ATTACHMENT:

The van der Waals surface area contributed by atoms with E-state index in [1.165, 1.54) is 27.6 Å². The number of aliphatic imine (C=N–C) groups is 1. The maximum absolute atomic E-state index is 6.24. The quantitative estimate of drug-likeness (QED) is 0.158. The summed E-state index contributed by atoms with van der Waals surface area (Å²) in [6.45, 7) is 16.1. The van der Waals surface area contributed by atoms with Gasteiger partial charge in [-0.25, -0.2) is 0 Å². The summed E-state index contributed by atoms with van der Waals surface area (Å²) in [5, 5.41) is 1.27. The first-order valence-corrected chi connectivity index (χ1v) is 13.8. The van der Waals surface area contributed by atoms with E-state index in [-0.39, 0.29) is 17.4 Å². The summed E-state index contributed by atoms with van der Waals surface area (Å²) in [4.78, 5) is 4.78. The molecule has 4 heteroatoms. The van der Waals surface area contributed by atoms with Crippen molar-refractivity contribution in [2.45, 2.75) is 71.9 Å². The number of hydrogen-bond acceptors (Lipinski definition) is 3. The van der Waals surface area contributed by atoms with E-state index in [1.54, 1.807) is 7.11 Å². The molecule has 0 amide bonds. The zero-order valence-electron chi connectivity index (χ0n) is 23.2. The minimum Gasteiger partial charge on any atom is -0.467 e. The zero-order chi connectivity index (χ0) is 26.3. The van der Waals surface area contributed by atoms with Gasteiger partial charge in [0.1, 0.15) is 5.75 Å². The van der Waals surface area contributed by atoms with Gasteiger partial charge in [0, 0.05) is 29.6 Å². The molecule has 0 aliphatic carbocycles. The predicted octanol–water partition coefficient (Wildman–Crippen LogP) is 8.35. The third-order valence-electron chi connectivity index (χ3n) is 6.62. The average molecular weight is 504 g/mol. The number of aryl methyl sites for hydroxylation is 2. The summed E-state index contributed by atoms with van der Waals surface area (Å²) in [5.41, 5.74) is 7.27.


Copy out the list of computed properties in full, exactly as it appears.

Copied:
The van der Waals surface area contributed by atoms with E-state index in [1.165, 1.54) is 27.6 Å². The number of aliphatic imine (C=N–C) groups is 1. The maximum absolute atomic E-state index is 6.24. The quantitative estimate of drug-likeness (QED) is 0.158. The summed E-state index contributed by atoms with van der Waals surface area (Å²) in [6.45, 7) is 16.1. The van der Waals surface area contributed by atoms with Gasteiger partial charge in [-0.25, -0.2) is 0 Å². The summed E-state index contributed by atoms with van der Waals surface area (Å²) in [5, 5.41) is 1.27. The first-order valence-corrected chi connectivity index (χ1v) is 13.8. The van der Waals surface area contributed by atoms with E-state index in [-0.39, 0.29) is 17.4 Å². The summed E-state index contributed by atoms with van der Waals surface area (Å²) in [4.78, 5) is 4.78. The molecule has 4 heteroatoms. The van der Waals surface area contributed by atoms with Crippen molar-refractivity contribution in [2.45, 2.75) is 71.9 Å². The number of hydrogen-bond acceptors (Lipinski definition) is 3. The van der Waals surface area contributed by atoms with E-state index in [1.54, 1.807) is 7.11 Å². The molecule has 0 amide bonds. The zero-order valence-electron chi connectivity index (χ0n) is 23.2. The minimum Gasteiger partial charge on any atom is -0.467 e. The zero-order chi connectivity index (χ0) is 26.3. The van der Waals surface area contributed by atoms with Gasteiger partial charge in [0.1, 0.15) is 5.75 Å². The van der Waals surface area contributed by atoms with Gasteiger partial charge in [0, 0.05) is 29.6 Å². The molecule has 0 aliphatic carbocycles. The predicted octanol–water partition coefficient (Wildman–Crippen LogP) is 8.35. The third-order valence-electron chi connectivity index (χ3n) is 6.62. The average molecular weight is 504 g/mol. The number of aryl methyl sites for hydroxylation is 2. The summed E-state index contributed by atoms with van der Waals surface area (Å²) in [5.41, 5.74) is 7.27.